Rust Standard Library Cookbook

4.5 (2 reviews total)
By Jan Nils Ferner , Daniel Durante
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  1. Learning the Basics

About this book

Mozilla’s Rust is gaining much attention with amazing features and a powerful library. This book will take you through varied recipes to teach you how to leverage the Standard library to implement efficient solutions.

The book begins with a brief look at the basic modules of the Standard library and collections. From here, the recipes will cover packages that support file/directory handling and interaction through parsing. You will learn about packages related to advanced data structures, error handling, and networking. You will also learn to work with futures and experimental nightly features. The book also covers the most relevant external crates in Rust.

By the end of the book, you will be proficient at using the Rust Standard library.

Publication date:
March 2018
Publisher
Packt
Pages
360
ISBN
9781788623926

 

Chapter 1. Learning the Basics

In this chapter, we will cover the following recipes:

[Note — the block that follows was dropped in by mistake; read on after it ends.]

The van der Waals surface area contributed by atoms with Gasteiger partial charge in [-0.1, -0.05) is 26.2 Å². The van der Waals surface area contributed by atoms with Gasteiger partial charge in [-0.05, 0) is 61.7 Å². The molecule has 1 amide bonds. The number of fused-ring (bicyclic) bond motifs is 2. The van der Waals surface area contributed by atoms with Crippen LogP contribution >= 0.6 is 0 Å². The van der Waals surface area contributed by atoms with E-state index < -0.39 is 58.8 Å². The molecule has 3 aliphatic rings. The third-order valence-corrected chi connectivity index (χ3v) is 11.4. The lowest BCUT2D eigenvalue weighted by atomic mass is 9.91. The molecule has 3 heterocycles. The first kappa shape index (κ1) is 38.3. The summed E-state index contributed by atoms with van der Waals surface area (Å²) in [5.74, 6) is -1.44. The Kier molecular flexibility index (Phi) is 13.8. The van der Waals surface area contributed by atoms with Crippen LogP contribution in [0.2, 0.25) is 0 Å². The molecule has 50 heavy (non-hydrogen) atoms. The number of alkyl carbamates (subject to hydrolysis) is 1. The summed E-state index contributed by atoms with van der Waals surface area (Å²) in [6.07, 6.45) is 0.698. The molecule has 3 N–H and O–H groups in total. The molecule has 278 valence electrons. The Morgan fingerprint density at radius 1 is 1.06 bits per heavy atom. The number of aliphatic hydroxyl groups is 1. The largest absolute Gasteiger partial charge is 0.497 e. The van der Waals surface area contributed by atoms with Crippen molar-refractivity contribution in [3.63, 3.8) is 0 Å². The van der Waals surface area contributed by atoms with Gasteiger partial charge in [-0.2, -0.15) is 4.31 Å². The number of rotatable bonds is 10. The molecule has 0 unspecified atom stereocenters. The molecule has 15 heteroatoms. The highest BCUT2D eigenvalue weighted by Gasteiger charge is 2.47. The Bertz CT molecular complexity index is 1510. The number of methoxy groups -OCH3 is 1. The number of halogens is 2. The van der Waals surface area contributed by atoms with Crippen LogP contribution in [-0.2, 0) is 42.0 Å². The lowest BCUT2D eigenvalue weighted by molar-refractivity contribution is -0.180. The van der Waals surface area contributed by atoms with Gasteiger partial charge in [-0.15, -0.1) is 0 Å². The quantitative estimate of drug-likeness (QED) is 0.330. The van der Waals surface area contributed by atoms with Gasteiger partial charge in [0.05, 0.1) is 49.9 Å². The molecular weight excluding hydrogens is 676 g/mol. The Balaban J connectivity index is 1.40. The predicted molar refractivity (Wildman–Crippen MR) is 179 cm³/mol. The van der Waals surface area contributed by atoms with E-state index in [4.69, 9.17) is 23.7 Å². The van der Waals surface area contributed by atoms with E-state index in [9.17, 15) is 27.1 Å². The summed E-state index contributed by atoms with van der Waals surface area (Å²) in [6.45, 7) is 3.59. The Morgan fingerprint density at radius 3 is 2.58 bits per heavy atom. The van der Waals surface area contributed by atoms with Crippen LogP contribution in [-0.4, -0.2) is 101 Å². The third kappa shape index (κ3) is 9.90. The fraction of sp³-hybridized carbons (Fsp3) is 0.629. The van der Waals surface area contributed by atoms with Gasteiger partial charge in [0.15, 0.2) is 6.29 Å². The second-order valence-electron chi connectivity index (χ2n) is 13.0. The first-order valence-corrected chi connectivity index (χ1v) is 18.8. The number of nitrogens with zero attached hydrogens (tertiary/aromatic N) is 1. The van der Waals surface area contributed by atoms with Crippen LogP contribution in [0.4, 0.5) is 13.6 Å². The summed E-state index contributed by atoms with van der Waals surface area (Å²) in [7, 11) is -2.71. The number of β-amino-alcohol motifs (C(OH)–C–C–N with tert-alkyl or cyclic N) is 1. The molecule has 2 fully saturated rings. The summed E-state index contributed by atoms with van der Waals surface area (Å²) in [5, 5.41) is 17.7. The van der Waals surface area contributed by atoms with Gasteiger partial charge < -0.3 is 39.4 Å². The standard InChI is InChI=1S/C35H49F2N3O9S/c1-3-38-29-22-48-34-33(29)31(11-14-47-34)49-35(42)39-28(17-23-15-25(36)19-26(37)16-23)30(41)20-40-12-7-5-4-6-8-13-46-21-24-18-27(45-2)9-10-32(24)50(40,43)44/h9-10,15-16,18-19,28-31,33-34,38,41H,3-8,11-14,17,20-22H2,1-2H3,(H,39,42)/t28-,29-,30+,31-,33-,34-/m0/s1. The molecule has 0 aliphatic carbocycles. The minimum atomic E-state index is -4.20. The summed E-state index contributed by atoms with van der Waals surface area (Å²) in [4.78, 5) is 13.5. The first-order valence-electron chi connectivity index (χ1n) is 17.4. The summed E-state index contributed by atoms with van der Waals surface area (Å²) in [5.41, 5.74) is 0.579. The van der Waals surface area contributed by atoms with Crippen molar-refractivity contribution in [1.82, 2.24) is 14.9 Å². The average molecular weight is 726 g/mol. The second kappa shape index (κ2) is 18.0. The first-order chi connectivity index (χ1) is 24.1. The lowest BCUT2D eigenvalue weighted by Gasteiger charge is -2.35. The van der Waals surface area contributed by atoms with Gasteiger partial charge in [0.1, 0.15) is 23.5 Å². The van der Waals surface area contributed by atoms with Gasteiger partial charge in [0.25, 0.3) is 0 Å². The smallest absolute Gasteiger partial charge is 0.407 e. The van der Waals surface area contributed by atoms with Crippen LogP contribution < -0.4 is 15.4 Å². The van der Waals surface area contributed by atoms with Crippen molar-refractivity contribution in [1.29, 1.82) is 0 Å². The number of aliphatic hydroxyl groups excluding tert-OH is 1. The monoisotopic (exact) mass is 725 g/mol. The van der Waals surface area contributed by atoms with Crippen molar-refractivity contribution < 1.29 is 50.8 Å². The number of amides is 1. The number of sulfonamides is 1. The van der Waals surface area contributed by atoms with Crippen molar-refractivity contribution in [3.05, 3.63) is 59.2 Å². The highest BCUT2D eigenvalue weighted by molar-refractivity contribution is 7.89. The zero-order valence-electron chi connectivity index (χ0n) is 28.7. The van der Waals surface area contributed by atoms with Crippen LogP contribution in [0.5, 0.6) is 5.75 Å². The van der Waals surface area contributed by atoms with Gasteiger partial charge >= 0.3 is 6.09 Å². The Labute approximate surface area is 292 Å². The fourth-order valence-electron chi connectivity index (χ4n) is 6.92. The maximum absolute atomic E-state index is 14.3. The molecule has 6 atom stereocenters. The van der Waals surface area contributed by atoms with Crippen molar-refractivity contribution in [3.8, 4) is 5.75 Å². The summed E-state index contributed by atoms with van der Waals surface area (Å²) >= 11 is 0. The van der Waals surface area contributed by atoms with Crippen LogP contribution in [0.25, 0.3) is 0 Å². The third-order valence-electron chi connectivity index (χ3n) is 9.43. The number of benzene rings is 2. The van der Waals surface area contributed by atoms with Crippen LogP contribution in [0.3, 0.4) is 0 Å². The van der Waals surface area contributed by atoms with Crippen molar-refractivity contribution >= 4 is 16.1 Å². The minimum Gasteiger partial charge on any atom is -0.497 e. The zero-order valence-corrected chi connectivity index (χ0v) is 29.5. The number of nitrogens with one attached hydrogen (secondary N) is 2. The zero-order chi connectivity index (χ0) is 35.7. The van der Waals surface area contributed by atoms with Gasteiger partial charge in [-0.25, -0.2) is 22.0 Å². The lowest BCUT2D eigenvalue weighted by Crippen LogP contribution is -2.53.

• Concatenating strings
  • Using the format! macro
  • Providing a default implementation
  • Using the constructor pattern
  • Using the builder pattern
  • Parallelism through simple threads
  • Generating random numbers
  • Querying with regexes
  • Accessing the command line
  • Interacting with environment variables
  • Reading from stdin
  • Accepting a variable number of arguments
 

Introduction


There are some code snippets and patterns of thought that prove time and again to be the bread and butter of a certain programming language. We will start this book by looking at a handful of such techniques in Rust. They are so quintessential for elegant and flexible code that you will use at least some of them in just about any project you tackle.

The next chapters will then build on this foundation and work hand in hand with Rust's zero costs abstractions, which are as powerful as the ones in higher-level languages. We are also going to look at the intricate inner aspects of the standard library and implement our own similar constructs with the help of fearless concurrency and careful use of unsafe blocks, which enable us to work at the same low level that some system languages, such as C, operate at.

 

Concatenating strings


String manipulation is typically a bit less straightforward in system programming languages than in scripting languages, and Rust is no exception. There are multiple ways to do it, all managing the involved resources differently.

Getting ready

We will assume for the rest of the book that you have an editor open, the newest Rust compiler ready, and a command line available. As of the time of writing, the newest version is 1.24.1. Because of Rust's strong guarantees about backward compatibility, you can rest assured that all of the recipes shown (with the exception of Chapter 10, Using Experimental Nightly Features) are always going to work the same way. You can download the newest compiler with its command-line tools at https://www.rustup.rs.

How to do it...